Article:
Annie Bannister Spencer

(February 6, 1882–July 27, 1975)
Lynchburg
Poet

Anne Spencer (February 6, 1882–July 27, 1975) was born Annie Bethel Bannister in Henry County. Her father had been born enslaved and her parents, though separated, strove to make a better life for their daughter. After graduating from Virginia Seminary (later Virginia University of Lynchburg) in 1899, she married fellow student Edward Spencer in 1901. They settled in Lynchburg, where their home became an epicenter for writers and intellectuals of the Harlem Renaissance, including Langston Hughes, George Washington Carver, and W. E. B. Du Bois.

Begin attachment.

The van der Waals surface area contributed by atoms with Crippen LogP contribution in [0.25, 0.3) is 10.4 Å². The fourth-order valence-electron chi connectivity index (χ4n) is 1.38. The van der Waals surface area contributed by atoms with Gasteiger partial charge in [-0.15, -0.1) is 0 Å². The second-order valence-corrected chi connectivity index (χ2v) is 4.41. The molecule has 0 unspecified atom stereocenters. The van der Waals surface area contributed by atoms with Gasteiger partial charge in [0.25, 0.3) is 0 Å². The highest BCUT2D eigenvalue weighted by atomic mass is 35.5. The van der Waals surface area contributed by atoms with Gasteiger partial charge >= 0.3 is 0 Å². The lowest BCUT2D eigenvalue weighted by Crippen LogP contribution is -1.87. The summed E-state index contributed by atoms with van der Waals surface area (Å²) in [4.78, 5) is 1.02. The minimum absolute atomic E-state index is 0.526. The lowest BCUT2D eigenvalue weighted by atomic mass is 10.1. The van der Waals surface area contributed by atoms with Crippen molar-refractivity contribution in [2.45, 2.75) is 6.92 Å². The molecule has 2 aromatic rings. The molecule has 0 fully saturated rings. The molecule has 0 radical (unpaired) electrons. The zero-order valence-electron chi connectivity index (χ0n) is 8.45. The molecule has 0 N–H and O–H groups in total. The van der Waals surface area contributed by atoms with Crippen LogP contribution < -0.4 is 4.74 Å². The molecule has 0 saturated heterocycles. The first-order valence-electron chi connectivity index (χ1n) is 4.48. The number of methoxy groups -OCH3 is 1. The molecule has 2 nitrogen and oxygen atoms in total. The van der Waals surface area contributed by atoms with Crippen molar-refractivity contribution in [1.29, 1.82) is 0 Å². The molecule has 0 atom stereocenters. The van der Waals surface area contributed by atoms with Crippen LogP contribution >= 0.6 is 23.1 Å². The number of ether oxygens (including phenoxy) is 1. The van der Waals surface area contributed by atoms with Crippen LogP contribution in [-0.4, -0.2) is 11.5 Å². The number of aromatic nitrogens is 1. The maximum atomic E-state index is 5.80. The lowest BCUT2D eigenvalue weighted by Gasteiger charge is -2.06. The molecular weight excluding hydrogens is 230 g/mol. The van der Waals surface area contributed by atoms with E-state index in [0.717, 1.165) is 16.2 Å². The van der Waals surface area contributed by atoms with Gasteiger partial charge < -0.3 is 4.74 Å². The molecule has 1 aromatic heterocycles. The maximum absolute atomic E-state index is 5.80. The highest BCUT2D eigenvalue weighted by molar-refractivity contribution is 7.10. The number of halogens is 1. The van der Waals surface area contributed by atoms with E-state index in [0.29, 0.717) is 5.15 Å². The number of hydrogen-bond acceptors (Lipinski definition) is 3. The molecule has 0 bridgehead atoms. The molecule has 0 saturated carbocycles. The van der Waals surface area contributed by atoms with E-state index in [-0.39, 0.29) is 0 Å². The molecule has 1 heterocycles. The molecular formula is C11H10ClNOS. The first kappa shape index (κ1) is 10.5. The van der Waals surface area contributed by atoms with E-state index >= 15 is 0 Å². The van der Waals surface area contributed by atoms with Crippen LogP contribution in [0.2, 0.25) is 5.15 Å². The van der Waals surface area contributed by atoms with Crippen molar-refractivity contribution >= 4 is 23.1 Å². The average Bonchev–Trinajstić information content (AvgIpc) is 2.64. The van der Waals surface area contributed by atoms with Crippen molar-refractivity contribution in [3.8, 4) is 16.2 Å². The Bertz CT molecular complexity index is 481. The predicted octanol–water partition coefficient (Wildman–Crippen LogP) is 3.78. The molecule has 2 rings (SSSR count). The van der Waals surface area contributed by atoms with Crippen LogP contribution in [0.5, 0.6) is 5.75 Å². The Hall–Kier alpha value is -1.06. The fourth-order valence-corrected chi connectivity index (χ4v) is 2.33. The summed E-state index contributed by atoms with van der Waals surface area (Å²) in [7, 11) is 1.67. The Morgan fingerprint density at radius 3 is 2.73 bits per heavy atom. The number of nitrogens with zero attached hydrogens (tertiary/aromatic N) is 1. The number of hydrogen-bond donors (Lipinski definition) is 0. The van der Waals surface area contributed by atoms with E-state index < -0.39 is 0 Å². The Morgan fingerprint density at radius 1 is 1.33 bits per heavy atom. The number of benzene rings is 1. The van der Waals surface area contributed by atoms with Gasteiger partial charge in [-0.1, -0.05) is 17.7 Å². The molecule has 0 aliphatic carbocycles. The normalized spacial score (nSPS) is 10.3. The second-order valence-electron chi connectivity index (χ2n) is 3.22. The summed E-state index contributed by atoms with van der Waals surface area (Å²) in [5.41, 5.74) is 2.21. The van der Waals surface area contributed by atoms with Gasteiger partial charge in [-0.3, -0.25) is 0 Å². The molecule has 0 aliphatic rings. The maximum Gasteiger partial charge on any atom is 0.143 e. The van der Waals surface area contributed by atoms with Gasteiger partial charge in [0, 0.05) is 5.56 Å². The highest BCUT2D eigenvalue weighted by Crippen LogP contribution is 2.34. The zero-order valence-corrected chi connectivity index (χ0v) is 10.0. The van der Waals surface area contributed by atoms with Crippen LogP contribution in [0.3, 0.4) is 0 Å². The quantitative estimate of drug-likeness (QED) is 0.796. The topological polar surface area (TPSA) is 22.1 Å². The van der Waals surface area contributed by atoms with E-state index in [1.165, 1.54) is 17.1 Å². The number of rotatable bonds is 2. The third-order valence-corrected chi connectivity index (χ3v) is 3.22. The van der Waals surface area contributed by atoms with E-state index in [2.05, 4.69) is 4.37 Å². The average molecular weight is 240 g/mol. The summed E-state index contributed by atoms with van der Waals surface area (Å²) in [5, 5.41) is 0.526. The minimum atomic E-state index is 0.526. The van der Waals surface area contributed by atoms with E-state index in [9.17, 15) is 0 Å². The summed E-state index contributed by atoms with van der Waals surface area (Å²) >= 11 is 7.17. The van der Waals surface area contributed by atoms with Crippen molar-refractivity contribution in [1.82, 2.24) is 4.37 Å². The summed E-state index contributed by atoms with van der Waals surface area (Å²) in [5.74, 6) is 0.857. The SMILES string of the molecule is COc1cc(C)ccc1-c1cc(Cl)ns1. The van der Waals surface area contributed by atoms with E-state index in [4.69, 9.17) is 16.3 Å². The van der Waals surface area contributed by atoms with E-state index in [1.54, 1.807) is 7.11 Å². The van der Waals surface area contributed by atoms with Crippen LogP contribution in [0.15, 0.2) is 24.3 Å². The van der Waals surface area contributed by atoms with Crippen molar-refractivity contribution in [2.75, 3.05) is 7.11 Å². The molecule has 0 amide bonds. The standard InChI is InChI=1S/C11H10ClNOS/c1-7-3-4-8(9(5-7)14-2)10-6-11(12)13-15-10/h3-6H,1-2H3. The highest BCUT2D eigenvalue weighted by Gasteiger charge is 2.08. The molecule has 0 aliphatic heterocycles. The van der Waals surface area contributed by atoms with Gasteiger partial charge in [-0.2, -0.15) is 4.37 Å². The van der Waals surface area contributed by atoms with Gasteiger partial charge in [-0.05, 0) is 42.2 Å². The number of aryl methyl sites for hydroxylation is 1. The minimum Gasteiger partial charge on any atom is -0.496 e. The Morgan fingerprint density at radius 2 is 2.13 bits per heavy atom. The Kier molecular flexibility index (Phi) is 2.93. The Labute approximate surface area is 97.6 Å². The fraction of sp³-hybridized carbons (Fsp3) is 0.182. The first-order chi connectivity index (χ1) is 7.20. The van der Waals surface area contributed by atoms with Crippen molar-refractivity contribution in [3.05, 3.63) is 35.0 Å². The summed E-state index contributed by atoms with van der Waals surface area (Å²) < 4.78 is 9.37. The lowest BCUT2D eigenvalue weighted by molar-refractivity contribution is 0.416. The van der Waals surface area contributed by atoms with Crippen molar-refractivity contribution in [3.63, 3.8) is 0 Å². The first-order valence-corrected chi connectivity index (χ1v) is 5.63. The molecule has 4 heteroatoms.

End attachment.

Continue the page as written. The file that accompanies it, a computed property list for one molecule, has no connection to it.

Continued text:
Although Spencer lived outside New York City, the center of the Harlem Renaissance, she was recognized as one of its members. Her activism against racial discrimination brought her into contact with James Weldon Johnson, a writer and field secretary for the National Association for the Advancement of Colored People who helped her establish an NAACP chapter in Lynchburg. While staying at her home, he discovered Spencer's poetry and arranged for the publication of her poem, "Before the Feast at Shushan," in The Crisis (February 1920). She later described meeting Johnson as "an act of God." During the course of the next decade almost twenty of her poems appeared in magazines and in anthologies of African American literature, including Weldon's work, The Book of American Negro Poetry (1922). An important-but-often-unheralded poet of the black literary movement of the 1920s, Anne Spencer was one of the few African Americans included in the influential Norton Anthology of Modern Poetry (1973).